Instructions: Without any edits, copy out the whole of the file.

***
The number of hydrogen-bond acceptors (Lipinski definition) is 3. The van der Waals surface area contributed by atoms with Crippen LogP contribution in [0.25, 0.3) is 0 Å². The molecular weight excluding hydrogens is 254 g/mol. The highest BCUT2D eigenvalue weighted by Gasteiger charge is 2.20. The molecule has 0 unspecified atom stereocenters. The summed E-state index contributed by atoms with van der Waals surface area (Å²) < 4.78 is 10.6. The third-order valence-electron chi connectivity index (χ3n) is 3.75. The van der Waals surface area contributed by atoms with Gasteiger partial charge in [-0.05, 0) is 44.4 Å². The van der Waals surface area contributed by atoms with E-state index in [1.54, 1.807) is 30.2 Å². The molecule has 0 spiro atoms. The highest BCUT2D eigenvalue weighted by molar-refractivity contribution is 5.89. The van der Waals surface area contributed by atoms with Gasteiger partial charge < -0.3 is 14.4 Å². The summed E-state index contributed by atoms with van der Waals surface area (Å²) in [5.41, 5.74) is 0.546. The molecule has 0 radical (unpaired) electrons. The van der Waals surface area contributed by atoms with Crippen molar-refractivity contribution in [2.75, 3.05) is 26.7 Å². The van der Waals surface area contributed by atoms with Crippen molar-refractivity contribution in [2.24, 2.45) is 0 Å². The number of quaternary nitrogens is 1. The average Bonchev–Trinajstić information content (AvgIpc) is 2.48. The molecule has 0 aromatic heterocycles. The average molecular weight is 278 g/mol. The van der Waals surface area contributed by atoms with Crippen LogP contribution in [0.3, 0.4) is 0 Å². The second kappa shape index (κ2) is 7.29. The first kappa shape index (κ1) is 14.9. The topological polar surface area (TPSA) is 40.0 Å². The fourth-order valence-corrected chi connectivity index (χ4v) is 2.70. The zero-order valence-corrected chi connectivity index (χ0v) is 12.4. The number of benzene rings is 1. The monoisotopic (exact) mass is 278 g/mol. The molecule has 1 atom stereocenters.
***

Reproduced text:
The number of hydrogen-bond acceptors (Lipinski definition) is 3. The van der Waals surface area contributed by atoms with Crippen LogP contribution in [0.25, 0.3) is 0 Å². The molecular weight excluding hydrogens is 254 g/mol. The highest BCUT2D eigenvalue weighted by Gasteiger charge is 2.20. The molecule has 0 unspecified atom stereocenters. The summed E-state index contributed by atoms with van der Waals surface area (Å²) < 4.78 is 10.6. The third-order valence-electron chi connectivity index (χ3n) is 3.75. The van der Waals surface area contributed by atoms with Gasteiger partial charge in [-0.05, 0) is 44.4 Å². The van der Waals surface area contributed by atoms with E-state index in [1.54, 1.807) is 30.2 Å². The molecule has 0 spiro atoms. The highest BCUT2D eigenvalue weighted by molar-refractivity contribution is 5.89. The van der Waals surface area contributed by atoms with Gasteiger partial charge < -0.3 is 14.4 Å². The summed E-state index contributed by atoms with van der Waals surface area (Å²) in [5.41, 5.74) is 0.546. The molecule has 0 radical (unpaired) electrons. The van der Waals surface area contributed by atoms with Crippen molar-refractivity contribution in [2.75, 3.05) is 26.7 Å². The van der Waals surface area contributed by atoms with Crippen molar-refractivity contribution in [2.24, 2.45) is 0 Å². The number of quaternary nitrogens is 1. The average Bonchev–Trinajstić information content (AvgIpc) is 2.48. The molecule has 0 aromatic heterocycles. The average molecular weight is 278 g/mol. The van der Waals surface area contributed by atoms with Crippen LogP contribution in [0.3, 0.4) is 0 Å². The second kappa shape index (κ2) is 7.29. The first kappa shape index (κ1) is 14.9. The topological polar surface area (TPSA) is 40.0 Å². The fourth-order valence-corrected chi connectivity index (χ4v) is 2.70. The zero-order valence-corrected chi connectivity index (χ0v) is 12.4. The number of benzene rings is 1. The monoisotopic (exact) mass is 278 g/mol. The molecule has 1 atom stereocenters.